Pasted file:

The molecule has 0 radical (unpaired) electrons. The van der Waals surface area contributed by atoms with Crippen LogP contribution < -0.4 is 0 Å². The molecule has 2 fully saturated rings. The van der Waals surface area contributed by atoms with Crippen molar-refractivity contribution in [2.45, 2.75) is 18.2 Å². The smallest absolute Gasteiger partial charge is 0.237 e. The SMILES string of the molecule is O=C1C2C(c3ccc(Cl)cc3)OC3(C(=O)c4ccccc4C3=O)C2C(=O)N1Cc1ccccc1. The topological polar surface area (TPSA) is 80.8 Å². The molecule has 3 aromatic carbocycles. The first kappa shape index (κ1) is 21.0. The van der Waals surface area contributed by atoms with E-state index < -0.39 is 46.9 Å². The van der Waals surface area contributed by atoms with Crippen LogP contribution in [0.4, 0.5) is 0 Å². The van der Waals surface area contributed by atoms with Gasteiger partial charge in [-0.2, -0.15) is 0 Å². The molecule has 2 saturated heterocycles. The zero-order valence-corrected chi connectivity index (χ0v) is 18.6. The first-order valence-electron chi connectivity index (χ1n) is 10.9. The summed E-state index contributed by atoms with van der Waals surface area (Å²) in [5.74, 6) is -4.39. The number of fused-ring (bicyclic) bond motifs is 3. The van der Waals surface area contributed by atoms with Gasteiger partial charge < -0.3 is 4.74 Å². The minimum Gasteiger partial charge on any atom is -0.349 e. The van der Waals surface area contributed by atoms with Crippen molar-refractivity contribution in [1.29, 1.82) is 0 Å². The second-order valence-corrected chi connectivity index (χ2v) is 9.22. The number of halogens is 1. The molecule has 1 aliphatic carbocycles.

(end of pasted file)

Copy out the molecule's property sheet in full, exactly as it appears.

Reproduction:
The molecule has 0 radical (unpaired) electrons. The van der Waals surface area contributed by atoms with Crippen LogP contribution < -0.4 is 0 Å². The molecule has 2 fully saturated rings. The van der Waals surface area contributed by atoms with Crippen molar-refractivity contribution in [2.45, 2.75) is 18.2 Å². The smallest absolute Gasteiger partial charge is 0.237 e. The SMILES string of the molecule is O=C1C2C(c3ccc(Cl)cc3)OC3(C(=O)c4ccccc4C3=O)C2C(=O)N1Cc1ccccc1. The topological polar surface area (TPSA) is 80.8 Å². The molecule has 3 aromatic carbocycles. The first kappa shape index (κ1) is 21.0. The van der Waals surface area contributed by atoms with E-state index < -0.39 is 46.9 Å². The van der Waals surface area contributed by atoms with Crippen LogP contribution in [0.4, 0.5) is 0 Å². The van der Waals surface area contributed by atoms with Gasteiger partial charge in [-0.2, -0.15) is 0 Å². The molecule has 2 saturated heterocycles. The zero-order valence-corrected chi connectivity index (χ0v) is 18.6. The first-order valence-electron chi connectivity index (χ1n) is 10.9. The summed E-state index contributed by atoms with van der Waals surface area (Å²) in [5.74, 6) is -4.39. The number of fused-ring (bicyclic) bond motifs is 3. The van der Waals surface area contributed by atoms with Gasteiger partial charge < -0.3 is 4.74 Å². The minimum Gasteiger partial charge on any atom is -0.349 e. The van der Waals surface area contributed by atoms with Crippen molar-refractivity contribution in [1.29, 1.82) is 0 Å². The second-order valence-corrected chi connectivity index (χ2v) is 9.22. The number of halogens is 1. The molecule has 1 aliphatic carbocycles.